Moving is performed using one of three Movement Tools based on the Speed of the character. Although Terrain may limit some models to slower movement, those with Flight, Wall Crawling, etc. can often move faster and onto the Terrain.


Each character has a list of Attacks on their sheet, some of which require Power tokens.

Attacks resolve through rolling dice (depending on the Attack), with the defender also rolling dice and trying to cancel the opponents’ results. Dice faces might also cause special effects, like pushing an opponent or affecting Terrain, depending on the model.

Some Superpowers also take Actions (and possibly Power) and resolve like Attacks, although others are Innate or Reactive. Similar to Attacks, Superpowers might move characters, throw Terrain, or a wide variety of effects.


Characters will take Damage during the game, whether through direct attacks or special effects. Once a hero or villain takes a Damage equal to their Stamina, they are Dazed for the Round, changing to their Injured side afterward.

In Crisis Protocol, taking Damage isn’t the end-all, however, as it provides benefits. Characters receive Energy for each Damage they receive, and their Injured side can have more powerful Attacks or Superpowers.

Like a comic book, the more beating the heroes and villains receive, the more powerful they become, until they can stand no more.


After every character has had one Activation, the Round moves to the Cleanup Phase.

During this phase, Victory Points are earned, and various effects resolved, including turning wounded characters over to their Injured side. The first player (also known as Priority) may also change hands, depending on who took the last Activation.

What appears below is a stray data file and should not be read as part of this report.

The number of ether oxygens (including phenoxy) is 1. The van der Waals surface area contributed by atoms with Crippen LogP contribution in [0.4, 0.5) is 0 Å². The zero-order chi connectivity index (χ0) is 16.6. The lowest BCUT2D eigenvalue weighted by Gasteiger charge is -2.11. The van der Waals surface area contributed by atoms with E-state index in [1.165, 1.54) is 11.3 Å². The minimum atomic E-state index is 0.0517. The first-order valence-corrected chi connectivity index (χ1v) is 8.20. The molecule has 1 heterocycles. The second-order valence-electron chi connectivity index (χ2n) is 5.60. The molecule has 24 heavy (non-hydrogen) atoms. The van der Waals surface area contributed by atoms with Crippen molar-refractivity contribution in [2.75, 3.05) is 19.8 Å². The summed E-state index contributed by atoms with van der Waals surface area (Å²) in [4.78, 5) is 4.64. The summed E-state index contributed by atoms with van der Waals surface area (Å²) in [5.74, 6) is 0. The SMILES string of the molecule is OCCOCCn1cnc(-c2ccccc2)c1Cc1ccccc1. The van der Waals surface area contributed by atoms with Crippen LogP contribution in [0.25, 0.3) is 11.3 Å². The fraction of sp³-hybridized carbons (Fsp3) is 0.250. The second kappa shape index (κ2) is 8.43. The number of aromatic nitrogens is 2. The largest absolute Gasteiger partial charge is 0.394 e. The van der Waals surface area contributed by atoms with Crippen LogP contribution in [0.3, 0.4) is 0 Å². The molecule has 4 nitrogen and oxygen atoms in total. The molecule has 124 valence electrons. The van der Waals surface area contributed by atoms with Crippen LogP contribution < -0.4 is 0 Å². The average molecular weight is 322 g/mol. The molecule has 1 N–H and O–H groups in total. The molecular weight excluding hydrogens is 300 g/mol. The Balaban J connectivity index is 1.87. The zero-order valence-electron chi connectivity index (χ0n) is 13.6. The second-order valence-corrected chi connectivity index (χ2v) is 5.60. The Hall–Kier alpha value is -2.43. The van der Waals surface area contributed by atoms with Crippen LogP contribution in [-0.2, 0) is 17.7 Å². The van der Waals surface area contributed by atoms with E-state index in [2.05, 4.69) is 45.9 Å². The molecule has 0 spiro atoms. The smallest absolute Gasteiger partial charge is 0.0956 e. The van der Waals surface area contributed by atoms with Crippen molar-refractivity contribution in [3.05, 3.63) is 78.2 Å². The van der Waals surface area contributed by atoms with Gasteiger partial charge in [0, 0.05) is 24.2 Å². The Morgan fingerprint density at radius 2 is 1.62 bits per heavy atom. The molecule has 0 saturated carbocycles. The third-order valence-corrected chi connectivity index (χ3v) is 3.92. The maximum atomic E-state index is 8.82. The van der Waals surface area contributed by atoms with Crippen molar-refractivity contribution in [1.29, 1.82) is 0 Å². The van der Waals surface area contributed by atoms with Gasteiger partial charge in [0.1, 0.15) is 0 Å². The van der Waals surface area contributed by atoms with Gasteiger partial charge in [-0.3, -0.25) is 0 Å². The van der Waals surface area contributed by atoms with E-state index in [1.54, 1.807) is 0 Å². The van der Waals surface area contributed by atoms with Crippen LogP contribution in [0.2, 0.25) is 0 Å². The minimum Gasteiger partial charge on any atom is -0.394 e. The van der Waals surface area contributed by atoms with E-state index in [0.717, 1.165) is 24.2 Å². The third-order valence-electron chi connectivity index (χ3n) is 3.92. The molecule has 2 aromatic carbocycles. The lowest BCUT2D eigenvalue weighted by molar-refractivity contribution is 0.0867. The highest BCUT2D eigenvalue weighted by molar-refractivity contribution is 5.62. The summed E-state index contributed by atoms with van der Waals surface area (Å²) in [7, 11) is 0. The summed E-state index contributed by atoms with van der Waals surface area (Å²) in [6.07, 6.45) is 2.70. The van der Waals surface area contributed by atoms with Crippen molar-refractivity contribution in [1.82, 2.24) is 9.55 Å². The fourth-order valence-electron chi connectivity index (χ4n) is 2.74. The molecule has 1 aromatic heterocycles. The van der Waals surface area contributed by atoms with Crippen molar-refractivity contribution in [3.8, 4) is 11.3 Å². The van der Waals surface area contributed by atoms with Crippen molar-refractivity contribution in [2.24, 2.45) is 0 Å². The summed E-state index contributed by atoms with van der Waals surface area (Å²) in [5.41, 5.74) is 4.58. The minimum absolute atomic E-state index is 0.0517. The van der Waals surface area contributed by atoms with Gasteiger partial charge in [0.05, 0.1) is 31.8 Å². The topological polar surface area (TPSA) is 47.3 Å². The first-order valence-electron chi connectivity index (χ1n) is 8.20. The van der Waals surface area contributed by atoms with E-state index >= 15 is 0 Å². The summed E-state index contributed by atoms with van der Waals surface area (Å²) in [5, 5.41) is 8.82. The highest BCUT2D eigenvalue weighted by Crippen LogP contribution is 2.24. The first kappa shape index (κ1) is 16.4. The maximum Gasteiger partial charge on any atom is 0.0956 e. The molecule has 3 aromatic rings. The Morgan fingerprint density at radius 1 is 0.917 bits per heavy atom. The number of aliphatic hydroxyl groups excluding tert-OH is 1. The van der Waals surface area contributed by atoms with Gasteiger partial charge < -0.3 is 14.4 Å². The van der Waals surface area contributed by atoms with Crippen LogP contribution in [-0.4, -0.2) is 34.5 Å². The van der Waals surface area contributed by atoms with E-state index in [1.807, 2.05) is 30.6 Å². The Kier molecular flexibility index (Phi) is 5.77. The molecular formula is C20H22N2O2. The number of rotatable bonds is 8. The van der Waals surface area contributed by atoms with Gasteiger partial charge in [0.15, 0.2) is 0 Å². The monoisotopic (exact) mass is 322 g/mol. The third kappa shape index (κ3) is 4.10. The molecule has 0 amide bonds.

A game of Crisis Protocol is played to 16 Victory Points or six Rounds, whichever comes first. Victory Points are earned based on the Missions, usually focusing on securing, holding, or controlling objectives.

Players can also win by merely Knocking Out (KO) all of their opponent’s models, but given the fast-paced nature of the game, it’s far easier to win through Mission objectives.


The best things about Crisis Protocol are the fast gameplay, Power mechanics, and the use of Terrain.

First, once you understand the rules, you can finish a game in under an hour. This wargame is on par with X-Wing for the number of plays per hour (or dollar!), which makes it more accessible for casual and time-restricted gamers.

Second, gaining Power from Damage and better abilities once Injured is a neat mechanic that mirrors superhero stories. The tables can turn when a character who’s been beaten up suddenly unleashes on those surrounding them, dishing out far worse than they took.